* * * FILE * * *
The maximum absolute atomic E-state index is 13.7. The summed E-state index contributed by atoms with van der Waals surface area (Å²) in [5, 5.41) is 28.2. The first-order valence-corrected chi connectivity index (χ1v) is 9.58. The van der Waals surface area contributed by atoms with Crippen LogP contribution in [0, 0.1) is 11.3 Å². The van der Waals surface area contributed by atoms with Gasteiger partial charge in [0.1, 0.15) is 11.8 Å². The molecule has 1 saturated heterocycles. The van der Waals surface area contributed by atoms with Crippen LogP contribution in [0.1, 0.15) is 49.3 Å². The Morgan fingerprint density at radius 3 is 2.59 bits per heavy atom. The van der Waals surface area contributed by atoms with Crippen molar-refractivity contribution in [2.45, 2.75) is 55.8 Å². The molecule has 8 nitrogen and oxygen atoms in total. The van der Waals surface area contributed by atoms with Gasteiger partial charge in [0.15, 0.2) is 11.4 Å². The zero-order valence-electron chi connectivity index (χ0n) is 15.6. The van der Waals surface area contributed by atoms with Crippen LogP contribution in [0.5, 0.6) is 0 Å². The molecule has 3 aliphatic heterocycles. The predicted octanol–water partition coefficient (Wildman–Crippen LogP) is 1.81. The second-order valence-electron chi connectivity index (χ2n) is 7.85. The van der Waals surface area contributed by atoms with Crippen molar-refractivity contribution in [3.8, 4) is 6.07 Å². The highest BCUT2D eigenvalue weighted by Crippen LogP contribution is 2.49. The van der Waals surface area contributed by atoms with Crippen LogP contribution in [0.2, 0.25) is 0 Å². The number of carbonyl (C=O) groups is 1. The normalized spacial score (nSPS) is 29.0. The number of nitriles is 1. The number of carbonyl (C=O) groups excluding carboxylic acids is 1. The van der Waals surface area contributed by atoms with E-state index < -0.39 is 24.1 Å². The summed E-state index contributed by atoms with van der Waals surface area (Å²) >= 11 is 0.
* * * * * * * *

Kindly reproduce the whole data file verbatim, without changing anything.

The maximum absolute atomic E-state index is 13.7. The summed E-state index contributed by atoms with van der Waals surface area (Å²) in [5, 5.41) is 28.2. The first-order valence-corrected chi connectivity index (χ1v) is 9.58. The van der Waals surface area contributed by atoms with Crippen LogP contribution in [0, 0.1) is 11.3 Å². The van der Waals surface area contributed by atoms with Gasteiger partial charge in [0.1, 0.15) is 11.8 Å². The molecule has 1 saturated heterocycles. The van der Waals surface area contributed by atoms with Crippen LogP contribution in [0.1, 0.15) is 49.3 Å². The Morgan fingerprint density at radius 3 is 2.59 bits per heavy atom. The van der Waals surface area contributed by atoms with Crippen molar-refractivity contribution in [2.45, 2.75) is 55.8 Å². The molecule has 8 nitrogen and oxygen atoms in total. The van der Waals surface area contributed by atoms with Gasteiger partial charge in [0.15, 0.2) is 11.4 Å². The zero-order valence-electron chi connectivity index (χ0n) is 15.6. The van der Waals surface area contributed by atoms with Crippen LogP contribution in [0.5, 0.6) is 0 Å². The molecule has 3 aliphatic heterocycles. The predicted octanol–water partition coefficient (Wildman–Crippen LogP) is 1.81. The second-order valence-electron chi connectivity index (χ2n) is 7.85. The van der Waals surface area contributed by atoms with Crippen molar-refractivity contribution in [3.8, 4) is 6.07 Å². The highest BCUT2D eigenvalue weighted by Crippen LogP contribution is 2.49. The van der Waals surface area contributed by atoms with Crippen LogP contribution in [0.2, 0.25) is 0 Å². The number of carbonyl (C=O) groups is 1. The normalized spacial score (nSPS) is 29.0. The number of nitriles is 1. The number of carbonyl (C=O) groups excluding carboxylic acids is 1. The van der Waals surface area contributed by atoms with E-state index < -0.39 is 24.1 Å². The summed E-state index contributed by atoms with van der Waals surface area (Å²) >= 11 is 0.